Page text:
Early discharge for low-risk, uncomplicated deliveries can be an effective and safe solution. Yes, there were problems with 24 hour discharge models, from decades past, but with support at home, these risks can be mitigated. Lactation consultants and postpartum doulas, and as needed  and available, nurses, can provide early postpartum help at home, reducing the duration of the hospital stay and also minimizing the risk of HAI (Hospital Acquired Infections).  Baby weight checks can be performed at home.  The psychosocial support and emotional connection of the postpartum doula serves as a stress-buffer, and another safety net for those who may fall through the cracks with suboptimal feeding or unrecognized postpartum complications.  While non-medical, providers in our First Year Specialist program receive training in identifying red flags that warrant further attention from medical providers.  Also, and importantly, early planning can mitigate the mental health crisis ahead of us.

Consider Parallel Care.

Providers may be willing to provide what has been referred to as parallel care, where the prenatal visiting occurs with the hospital provider at the same time it is provided by a home birth provider.  If all goes well, the midwife or homebirth physician assumes care and followup.  If complications develop that preclude an out of hospital birth, or if complications arise in labor, the physician or midwife with hospital privileges can assume care instead.  This arrangement is one that tends to be exceptional, but perhaps, in these exceptional times when medical centers will be stretched thin, and managing increasingly complex cases, this option may be worthy of exploration.


Perhaps this environment can lead to an improved dialogue for Obstetricians who have held resistance to homebirth providers, and home birth providers who can demonstrate the potential for a model that is seen as an effective part of maternity care around the world.

I feel that this is an opportunity to build respect and appreciation.   This is where I hope we’ll continue to uphold the standards that make out of hospital birth a viable and safe alternative for communities throughout the country.

Mitigating spread and protecting health workers & consumers

Among the risks for persons giving birth now is not just the rare possibility of obstetric emergencies, but the risks of an asymptomatic COVID-19 infection that escalates with labor.  In 2 of 7 cases in a report from a New York Hospital,  the patient was well upon admission but developed severe symptoms requiring ICU care.  In 2 of the 9 cases originally reported from China, the presence of an elevated temperature, and in 1, a sore throat, were the only symptoms on admission.  (Chen, 2020)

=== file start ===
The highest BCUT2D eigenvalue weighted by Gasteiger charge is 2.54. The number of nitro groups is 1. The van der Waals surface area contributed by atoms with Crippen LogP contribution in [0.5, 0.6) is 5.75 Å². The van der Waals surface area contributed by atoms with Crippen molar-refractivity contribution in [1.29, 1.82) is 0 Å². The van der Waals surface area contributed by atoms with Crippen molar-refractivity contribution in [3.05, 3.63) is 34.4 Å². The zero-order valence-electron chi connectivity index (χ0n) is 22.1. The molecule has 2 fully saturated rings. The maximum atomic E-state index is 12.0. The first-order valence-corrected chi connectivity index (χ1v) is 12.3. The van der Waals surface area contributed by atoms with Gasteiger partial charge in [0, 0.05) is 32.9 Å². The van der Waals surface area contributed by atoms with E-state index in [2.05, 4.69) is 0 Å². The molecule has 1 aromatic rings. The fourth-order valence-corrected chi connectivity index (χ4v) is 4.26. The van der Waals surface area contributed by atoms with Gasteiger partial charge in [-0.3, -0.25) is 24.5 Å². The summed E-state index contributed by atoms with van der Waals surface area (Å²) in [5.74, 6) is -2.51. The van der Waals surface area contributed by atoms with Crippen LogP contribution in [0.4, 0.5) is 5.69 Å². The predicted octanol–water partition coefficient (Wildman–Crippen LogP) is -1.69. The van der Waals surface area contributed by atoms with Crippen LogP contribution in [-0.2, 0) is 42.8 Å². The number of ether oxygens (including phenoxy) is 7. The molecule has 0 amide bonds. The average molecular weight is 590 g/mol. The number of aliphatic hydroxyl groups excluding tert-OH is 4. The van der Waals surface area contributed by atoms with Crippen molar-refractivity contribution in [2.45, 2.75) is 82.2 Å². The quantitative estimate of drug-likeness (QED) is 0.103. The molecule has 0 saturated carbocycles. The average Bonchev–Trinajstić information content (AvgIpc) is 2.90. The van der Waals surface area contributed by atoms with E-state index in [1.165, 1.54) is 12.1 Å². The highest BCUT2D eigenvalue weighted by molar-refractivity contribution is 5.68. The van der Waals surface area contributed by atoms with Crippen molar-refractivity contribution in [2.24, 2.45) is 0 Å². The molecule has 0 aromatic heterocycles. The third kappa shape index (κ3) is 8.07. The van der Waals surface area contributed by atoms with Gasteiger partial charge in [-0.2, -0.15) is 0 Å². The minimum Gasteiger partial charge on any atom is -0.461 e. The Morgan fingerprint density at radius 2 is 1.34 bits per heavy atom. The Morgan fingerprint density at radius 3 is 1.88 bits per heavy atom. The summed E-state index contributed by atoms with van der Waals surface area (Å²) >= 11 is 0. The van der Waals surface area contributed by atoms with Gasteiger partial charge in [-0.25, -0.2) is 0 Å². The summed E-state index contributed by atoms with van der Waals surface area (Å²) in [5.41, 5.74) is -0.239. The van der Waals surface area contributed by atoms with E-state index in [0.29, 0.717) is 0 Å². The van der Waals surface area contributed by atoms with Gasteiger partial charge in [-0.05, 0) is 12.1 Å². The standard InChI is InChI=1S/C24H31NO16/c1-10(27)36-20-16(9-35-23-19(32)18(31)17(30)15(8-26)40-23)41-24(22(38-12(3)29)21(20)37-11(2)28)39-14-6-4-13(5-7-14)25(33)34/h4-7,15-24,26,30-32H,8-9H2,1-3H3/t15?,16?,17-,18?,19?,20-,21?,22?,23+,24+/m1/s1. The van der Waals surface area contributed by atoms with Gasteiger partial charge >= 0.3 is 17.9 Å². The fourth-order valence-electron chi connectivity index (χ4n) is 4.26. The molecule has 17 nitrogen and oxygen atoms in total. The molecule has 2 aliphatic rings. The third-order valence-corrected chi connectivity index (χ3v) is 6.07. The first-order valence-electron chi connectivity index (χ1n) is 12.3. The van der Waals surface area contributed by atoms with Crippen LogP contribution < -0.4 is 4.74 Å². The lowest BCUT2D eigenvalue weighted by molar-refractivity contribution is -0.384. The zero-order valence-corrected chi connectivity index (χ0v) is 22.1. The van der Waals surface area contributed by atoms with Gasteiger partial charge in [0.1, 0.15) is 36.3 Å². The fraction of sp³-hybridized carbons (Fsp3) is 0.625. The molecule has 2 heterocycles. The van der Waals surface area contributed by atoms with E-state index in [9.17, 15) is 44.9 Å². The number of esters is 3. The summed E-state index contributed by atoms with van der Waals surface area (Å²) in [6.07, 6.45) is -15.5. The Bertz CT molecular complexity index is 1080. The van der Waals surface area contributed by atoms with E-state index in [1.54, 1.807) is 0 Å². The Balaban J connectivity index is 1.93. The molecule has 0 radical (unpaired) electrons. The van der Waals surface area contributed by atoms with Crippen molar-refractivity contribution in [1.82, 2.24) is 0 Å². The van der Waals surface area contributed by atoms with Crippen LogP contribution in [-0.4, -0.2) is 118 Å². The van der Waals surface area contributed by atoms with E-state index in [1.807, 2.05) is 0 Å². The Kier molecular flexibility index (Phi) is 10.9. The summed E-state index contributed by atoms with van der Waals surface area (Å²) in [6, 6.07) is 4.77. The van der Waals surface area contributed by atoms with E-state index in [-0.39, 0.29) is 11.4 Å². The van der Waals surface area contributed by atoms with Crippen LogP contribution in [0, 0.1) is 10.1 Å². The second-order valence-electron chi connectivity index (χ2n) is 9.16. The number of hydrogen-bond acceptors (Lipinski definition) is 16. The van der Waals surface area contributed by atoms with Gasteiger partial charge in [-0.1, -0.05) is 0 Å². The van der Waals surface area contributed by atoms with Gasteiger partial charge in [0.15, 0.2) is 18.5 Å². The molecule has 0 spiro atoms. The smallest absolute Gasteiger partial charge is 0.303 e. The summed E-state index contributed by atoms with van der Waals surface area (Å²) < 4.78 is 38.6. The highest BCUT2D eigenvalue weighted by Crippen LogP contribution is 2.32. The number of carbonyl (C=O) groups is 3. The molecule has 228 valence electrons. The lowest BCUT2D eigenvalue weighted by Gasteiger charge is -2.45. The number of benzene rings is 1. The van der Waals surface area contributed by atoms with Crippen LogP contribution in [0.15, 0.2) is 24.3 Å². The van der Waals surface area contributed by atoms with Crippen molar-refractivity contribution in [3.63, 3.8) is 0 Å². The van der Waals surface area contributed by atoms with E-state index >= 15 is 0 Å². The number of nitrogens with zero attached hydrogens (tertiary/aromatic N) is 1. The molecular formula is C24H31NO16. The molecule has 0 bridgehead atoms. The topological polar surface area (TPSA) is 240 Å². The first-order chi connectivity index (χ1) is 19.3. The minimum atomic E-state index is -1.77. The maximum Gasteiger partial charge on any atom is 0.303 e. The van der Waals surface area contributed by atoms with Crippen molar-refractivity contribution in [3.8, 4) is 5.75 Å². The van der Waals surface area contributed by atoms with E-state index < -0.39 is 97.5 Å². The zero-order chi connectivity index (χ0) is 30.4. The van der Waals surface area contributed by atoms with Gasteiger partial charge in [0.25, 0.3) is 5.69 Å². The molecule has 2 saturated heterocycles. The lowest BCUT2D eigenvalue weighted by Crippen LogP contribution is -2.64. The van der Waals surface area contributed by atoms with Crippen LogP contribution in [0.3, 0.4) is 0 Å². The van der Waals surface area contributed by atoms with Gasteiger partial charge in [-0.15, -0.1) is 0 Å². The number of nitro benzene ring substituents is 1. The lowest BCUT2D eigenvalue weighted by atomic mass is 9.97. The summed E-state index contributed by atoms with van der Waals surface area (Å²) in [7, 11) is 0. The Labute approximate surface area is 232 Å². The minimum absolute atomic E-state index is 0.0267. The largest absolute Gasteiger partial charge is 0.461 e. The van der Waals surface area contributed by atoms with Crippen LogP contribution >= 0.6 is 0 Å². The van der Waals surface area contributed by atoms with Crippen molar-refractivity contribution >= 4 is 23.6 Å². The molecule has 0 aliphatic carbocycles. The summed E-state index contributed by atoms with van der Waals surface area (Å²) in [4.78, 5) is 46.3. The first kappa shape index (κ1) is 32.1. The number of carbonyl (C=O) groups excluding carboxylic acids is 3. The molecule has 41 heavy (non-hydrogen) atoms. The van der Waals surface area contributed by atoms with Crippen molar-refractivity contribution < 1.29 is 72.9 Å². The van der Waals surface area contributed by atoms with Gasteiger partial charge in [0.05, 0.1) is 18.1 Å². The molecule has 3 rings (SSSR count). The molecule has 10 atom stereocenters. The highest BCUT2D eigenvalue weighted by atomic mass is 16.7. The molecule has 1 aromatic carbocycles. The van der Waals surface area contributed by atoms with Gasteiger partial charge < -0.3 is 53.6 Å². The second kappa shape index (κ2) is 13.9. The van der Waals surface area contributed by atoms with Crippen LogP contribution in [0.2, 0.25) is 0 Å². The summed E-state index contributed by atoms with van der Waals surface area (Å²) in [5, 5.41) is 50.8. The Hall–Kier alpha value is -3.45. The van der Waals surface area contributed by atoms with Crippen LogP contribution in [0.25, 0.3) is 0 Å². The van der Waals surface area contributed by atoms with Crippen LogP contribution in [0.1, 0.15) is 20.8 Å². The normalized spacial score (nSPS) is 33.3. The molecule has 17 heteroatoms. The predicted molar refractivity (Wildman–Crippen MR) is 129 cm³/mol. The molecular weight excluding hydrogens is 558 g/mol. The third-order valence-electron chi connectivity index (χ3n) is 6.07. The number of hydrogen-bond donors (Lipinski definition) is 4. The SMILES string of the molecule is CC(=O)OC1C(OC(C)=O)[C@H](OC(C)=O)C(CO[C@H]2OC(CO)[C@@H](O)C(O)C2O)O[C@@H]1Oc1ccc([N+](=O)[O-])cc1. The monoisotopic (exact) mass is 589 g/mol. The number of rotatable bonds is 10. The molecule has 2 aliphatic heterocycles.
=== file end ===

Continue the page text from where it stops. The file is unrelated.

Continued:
The takeaways:

  •  Every obstetric patient should be treated as potentially infected. (Breslin, et. al. 2020)
  • When we consider that all birthing persons could be infected, the providers need the skill to recognize unusual symptoms and act accordingly (for instance, not ruling out COVID-19 in the presence of a low grade fever that occurs in labor).
  • Providers need to be aware of their own exposures and use, with respect for and priority for front-line workers, of PPE.
  • The number of persons in contact with each patient could be reduced if home-based care was implemented, or time in hospital reduced. (Breslin, 2020) estimated that between just these 2 patients in the New York tertiary center, up to 35 staff members had direct exposure.
  • 8% of the infected population in Italy are health care professionals who were exposed through their care of patients. In Spain, this rate has been estimated to be 14%.  (New York Times).

Perhaps unfairly, I describe situations that may not reasonably be available, ones that may have troublesome tradeoffs, and imperfect conditions.  In these pandemic conditions, it’s par for the course.

But  those with babies on the way, want answers.

We can try to explore possibilities based on care effectiveness, on safety and availability.  But the conversations that could be most valuable relate to listening mindfully and creating the opportunity to explore fears, to build confidence, and to cultivate fearlessness.

In our next blog, we’ll discuss the importance of skillful listening, trauma-informed approaches, and informed decision-making, as well as addressing our own bias and perspectives when we discuss birth options.

It’s an imperfect world.  Let’s make it a little better together.


Are you a health care provider or administrator who is interested in a Community Conversation about your needs and the supports that would most help you in providing care?  Are you using innovations in your facility to address these needs?  We want to help you find the resources that you need in your departments. Send us an email at with your thoughts and ideas and we’ll keep you posted on an online panel discussion.


Breslin N, Baptiste C, Miller R, Fuchs K,  Goffman D,  Gyamfi-Bannerman C, D’Alton M. (2020). COVID-19 in pregnancy: early lessons. American Journal of Obstetrics & Gynecology MFM, 100111,ISSN 2589-9333,


Cheyney M, Bovbjerg M, Everson C, Gordon W, Hannibal D, Vedam S. Development and Validation of a National Data Registry for Midwife‐Led Births: The Midwives Alliance of North America Statistics Project 2.0 Dataset. (2014). J Midwifery Womens Health,  59(1):8–16.

Dunkel Schetter C, Tanner L. (2012). Anxiety, depression and stress in pregnancy: implications for mothers, children, research, and practice. Curr Opin Psychiatry, 25(2):141–148. doi:10.1097/YCO.0b013e3283503680

Janssen PA, Saxell L, Page LA, Klein MC, Liston RM, Lee SK. (2009). Outcomes of planned home birth with registered midwife versus planned hospital birth with midwife or physician [published correction appears in CMAJ, Oct 27;181(9):617]. CMAJ. 2009;181(6-7):377–383. doi:10.1503/cmaj.081869

Johnson KC, Daviss BA. (2005) Outcomes of planned home births with certified professional midwives: Large prospective study in North America. BMJ, ;330(7505):1416‐1422.

‘I Felt Like Crying’: Coronavirus Shakes China’s Expecting Mothers , by Alexandra Stevenson. New York Times . Updated Feb. 28, 2020

Pregnant and Worried About Coronavirus: Experts Weigh In. By Christina Caron. New York Times. Updated March 19, 2020.


"Let’s do this work together to bring the kind of caring presence that heals "

Karen Laing